On the opposite end of the tort spectrum, there are scenarios in which defendants will be liable even though they did everything possible to avoid causing the harm. This is referred to as strict liability. The law will hold a defendant strictly liable if someone is hurt while the defendant is engaging in a highly dangerous activity, even if the activity is legal and all precautions are taken. Building demolition and transporting hazardous materials fall into this category.
Mediation is a form of alternative dispute resolution that can be requested at any time during the court case. It involves both parties, their attorneys, and a neutral mediator who acts like a referee between the parties. During mediation, both sides present their case and engage in settlement negotiations as facilitated by the mediator. Mediations are non-binding, meaning that the parties can accept or reject the offer.
Good plaintiff’s lawyers don’t want to appear overeager to talk settlement because the defense attorney might interpret that as being desperate. If the defense attorney thinks that the plaintiff is desperate to settle, the defense attorney will usually make lowball offers and try to get the plaintiff to settle for far less than the case is worth. Thus, good plaintiff’s lawyers usually wait until the defense attorney asks them to make a settlement demand.
The term "reasonable" often comes up in settlement negotiations and at other key stages of slip and fall cases. That's because, in order to be held "negligent" and therefore liable for damages in a slip and fall case, a property owner (or the owner's agent or employee) must have failed to act as a reasonably prudent person would have acted under circumstances similar to those leading up to the accident. In trying to assess whether the defendant acted reasonably, here are some factors that plaintiffs should consider:
A plaintiff must prove four elements to prevail in a slip and fall case. The elements are the same for any tort, and are duty, breach of duty, causation and injury. The defendant (usually the property owner) must have a legal duty to prevent injury to the victim. The court will generally hold the defendant to the standard of what a reasonable person would have done under the same circumstances, There is a legal duty to prevent predictable harm to another individual. Once a duty is established, the plaintiff must show that the duty was breached, meaning the defendant violated his or her legal obligation to ensure the safety of the plaintiff. Next, causation must be shown; that the defendant’s breach of duty caused the plaintiff’s injury. The defendant (property owner) does not have to directly cause the plaintiff’s injury by committing an action to be held liable. If a defendant’s inaction or failure to create a safe environment caused the injury, the defendant can also be held responsible. Lastly, the plaintiff must prove to the court that an injury occurred. In the case of a slip and fall, the injury will be physical in nature.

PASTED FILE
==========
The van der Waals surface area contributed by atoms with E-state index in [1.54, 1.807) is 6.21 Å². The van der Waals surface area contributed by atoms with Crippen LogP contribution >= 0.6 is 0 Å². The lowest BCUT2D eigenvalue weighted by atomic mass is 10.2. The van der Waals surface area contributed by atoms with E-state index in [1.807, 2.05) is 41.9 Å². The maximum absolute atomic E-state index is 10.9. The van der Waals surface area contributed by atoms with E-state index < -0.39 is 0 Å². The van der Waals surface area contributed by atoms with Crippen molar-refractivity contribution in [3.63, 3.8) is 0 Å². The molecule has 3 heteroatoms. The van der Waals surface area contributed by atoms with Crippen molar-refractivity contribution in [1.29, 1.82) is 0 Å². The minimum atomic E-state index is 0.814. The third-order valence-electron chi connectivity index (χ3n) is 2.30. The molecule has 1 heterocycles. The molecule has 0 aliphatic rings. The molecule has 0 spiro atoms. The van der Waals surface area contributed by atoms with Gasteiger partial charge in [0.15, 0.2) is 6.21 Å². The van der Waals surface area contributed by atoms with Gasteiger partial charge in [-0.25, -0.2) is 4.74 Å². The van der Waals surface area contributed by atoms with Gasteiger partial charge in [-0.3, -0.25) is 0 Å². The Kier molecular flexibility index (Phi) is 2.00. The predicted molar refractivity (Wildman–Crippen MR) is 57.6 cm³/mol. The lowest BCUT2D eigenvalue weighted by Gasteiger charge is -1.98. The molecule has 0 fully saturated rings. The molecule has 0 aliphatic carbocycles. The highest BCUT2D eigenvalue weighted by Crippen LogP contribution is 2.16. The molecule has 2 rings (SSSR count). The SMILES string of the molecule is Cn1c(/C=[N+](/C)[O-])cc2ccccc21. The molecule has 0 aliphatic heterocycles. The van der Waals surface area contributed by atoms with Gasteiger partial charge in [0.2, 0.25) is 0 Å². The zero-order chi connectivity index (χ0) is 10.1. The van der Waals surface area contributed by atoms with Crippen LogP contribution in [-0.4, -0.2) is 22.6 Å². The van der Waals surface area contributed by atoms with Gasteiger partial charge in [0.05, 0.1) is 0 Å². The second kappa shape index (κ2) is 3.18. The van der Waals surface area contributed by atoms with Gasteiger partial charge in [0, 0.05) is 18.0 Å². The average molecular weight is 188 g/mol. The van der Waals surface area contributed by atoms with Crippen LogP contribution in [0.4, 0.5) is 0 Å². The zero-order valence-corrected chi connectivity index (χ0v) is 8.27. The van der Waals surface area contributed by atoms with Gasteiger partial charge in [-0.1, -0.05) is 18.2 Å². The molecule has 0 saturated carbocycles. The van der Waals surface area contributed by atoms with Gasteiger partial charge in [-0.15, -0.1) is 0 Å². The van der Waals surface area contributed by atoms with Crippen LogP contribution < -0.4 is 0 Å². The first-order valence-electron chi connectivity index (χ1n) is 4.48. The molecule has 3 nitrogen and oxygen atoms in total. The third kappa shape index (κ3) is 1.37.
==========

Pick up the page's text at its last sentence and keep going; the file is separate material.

One of the most common defenses to a slip and fall accident is that the plaintiff was not exercising reasonable care. Under the doctrine of comparative negligence, a plaintiff's recovery is reduced by his or her percentage of fault for the accident. For example, in the example above involving a grocery store slip and fall, if there was a yellow cone that said "warning" next to the spill, but you were distracted while looking up at a sale sign and slipped anyway, you may be found partially or wholly responsible for your fall. In a state that adheres to the doctrine of contributory negligence, even if a jury finds you only 1% at fault for not noticing the spill, you cannot recover anything.